#Marvel will take a bigger step into the world of magic and multiple dimensions with its latest superhero blockbuster #DoctorStrange, starring Benedict Cumberbatch. While the idea of a spellcasting sorcerer should conjure up images akin to a Gandalf or a Harry Potter, the MCU's newest hero actually has more in common with martial arts icons like Bruce Lee.
Similar to Marvel's upcoming Iron Fist Netflix series, Doctor Strange is heavily influenced by the mystical elements of old school kung fu movies. According to director Scott Derrickson, those types of films made a huge impact on how the fights scenes were choreographed, due to his love of the genre.
"Martial arts is the kind of action that does tie in well to the supernatural," Derrickson recently told Collider. "That is a whole subgenre within martial arts cinema. The supernatural martial arts movie. Particularly within Asian cinema. And I felt like when it came to fighting in the movie that just made sense to certainly to go in that direction and stay away from gunfire and things like that."
He added that the "supernatural action, combat fighting" takes place "within a larger surreal canvas" so that the viewer is "never just watching fighting."
The love for kung fu movies even extends to the film's main antagonist, the conniving Kaecilius played by Mads Mikkelsen. The actor revealed to Polygon that he has always been an avid martials arts and comic book fan, so getting a role in Doctor Strange was a "dream come true."
"Basically, half of my life I was reading comic books, and the other half I was watching Bruce Lee," Mikkelsen said.
While they may be used to create rifts in reality and magical bolts of energy, the actual martial arts skills shown on screen in Doctor Strange are actually rooted in real-life techniques that come from cultures with a lot of training experience.
Set on the outskirts of Kathmandu, Nepal, the film takes place in a region with a long history in martial arts, such as the combat-wrestling style known as malla-yuddha. The 5,000 year old art, which was created in the area now known as Nepal and South Asia, utilizes grappling, punching, and pressure point strikes, in addition to unsavory techniques like joint-breaking and biting.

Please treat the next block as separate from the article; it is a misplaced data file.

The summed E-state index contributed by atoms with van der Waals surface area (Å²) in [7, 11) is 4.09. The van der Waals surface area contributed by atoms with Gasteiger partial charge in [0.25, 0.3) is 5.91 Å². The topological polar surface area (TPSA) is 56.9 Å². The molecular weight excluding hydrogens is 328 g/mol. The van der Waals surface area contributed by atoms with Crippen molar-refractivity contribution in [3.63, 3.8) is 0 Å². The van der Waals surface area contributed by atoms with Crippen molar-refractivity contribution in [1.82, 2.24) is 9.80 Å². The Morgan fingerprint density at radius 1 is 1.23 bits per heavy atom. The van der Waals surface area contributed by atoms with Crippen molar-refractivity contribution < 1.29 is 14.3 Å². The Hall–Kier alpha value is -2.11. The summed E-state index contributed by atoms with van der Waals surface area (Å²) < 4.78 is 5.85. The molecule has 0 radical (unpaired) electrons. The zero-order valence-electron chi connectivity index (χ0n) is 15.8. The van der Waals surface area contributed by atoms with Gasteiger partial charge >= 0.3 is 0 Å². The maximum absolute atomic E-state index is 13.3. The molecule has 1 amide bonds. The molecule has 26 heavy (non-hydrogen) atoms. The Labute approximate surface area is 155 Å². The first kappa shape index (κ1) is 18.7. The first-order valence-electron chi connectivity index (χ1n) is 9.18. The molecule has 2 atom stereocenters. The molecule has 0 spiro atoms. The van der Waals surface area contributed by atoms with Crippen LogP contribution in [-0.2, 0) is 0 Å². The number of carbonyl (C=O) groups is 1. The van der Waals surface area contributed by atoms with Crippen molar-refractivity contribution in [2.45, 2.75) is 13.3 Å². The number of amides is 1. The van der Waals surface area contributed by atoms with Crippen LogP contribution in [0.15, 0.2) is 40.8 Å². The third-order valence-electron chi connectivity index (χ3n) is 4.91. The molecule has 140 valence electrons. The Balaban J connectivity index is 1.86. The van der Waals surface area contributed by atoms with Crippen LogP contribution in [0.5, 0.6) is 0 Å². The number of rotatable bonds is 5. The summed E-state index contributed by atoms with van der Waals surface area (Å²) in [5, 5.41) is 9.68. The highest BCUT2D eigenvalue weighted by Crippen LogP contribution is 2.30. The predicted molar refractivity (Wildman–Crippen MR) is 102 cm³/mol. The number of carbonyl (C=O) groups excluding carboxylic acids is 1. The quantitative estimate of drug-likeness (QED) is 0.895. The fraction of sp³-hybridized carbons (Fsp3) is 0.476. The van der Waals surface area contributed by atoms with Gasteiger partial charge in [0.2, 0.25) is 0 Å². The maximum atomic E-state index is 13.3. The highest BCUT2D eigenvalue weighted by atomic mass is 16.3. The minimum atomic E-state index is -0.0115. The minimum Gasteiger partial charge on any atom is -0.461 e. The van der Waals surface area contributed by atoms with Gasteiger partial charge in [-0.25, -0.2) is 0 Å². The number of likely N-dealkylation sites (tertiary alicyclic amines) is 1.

Although malla-yuddha sounds perfect for the UFC circa 1993, it doesn't really work with the movie's aesthetic. Instead, Doctor Strange drew on kung fu styles that originated in Nepal's northern neighbor of China, before spreading to other areas of Asia and around the world.
Since Kathmandu has become a welcoming place to practitioners of Buddhism, it's no surprise that the fights in the film were influenced by a martial art that developed alongside this belief system.
The Shaolin monks are probably the most well-known kung fu fighters, having fine tuned the art for more than 1,000 years, but modern incarnations of the style didn't really become popular in Nepal until quite recently, thanks to people like this Buddhist nunnery and groups of interested kids.
Any longtime martial arts movie fan can spot the technical motifs of kung fu styles, such as the use of open palm strikes and linear attacks. These movements, although a bit outdated for combat in a cage, work seamlessly with the spellcasting techniques and projections used in Doctor Strange, There's a flair to kung fu moves, and the film expertly uses them to connect the physicality of the characters to their otherworldly skills.
In addition to using hand-to-hand combat as a means of channeling one's inner magic, the Ancient One, played by Tilda Swinton, and her various followers can also imbue their weapons with extraordinary powers.
Many of the fighting tools used in Doctor Strange are your garden variety "ancient weapons," ranging from bo staffs and sticks to spears and blades. These items are pretty much universal among traditional martial arts, including kung fu.
Two weapons featured in the film that you don't see often, though, are the fan and chain whip. Both are used as magically created weapons in training and in battle.
The fan has been a tool of war in many cultures, particularly in Japan, which used several versions of the weapon. The Japanese tessen was a metal folding fan that could be used as a club, while the large open gunbai were used to protect from arrows. A similar weapon known as the tieshan is also in the armory of tai chi practitioners.
The Ancient One is the only sorcerer in Doctor Strange who seems to project fan like weapons when she's on the battlefield. Much like their real life usage, the fans both deflect blows and can inflict damage.
Doctor Strange often uses a mystical version of a chain whip that he creates with his powers. Much like the fan, this weapon is well known to those who study tai chi and other Chinese-based martial arts.
All in all, Doctor Strange taps into the mystical side of martial arts, using old school styles like kung fu to keep the magical elements grounded in the physical world.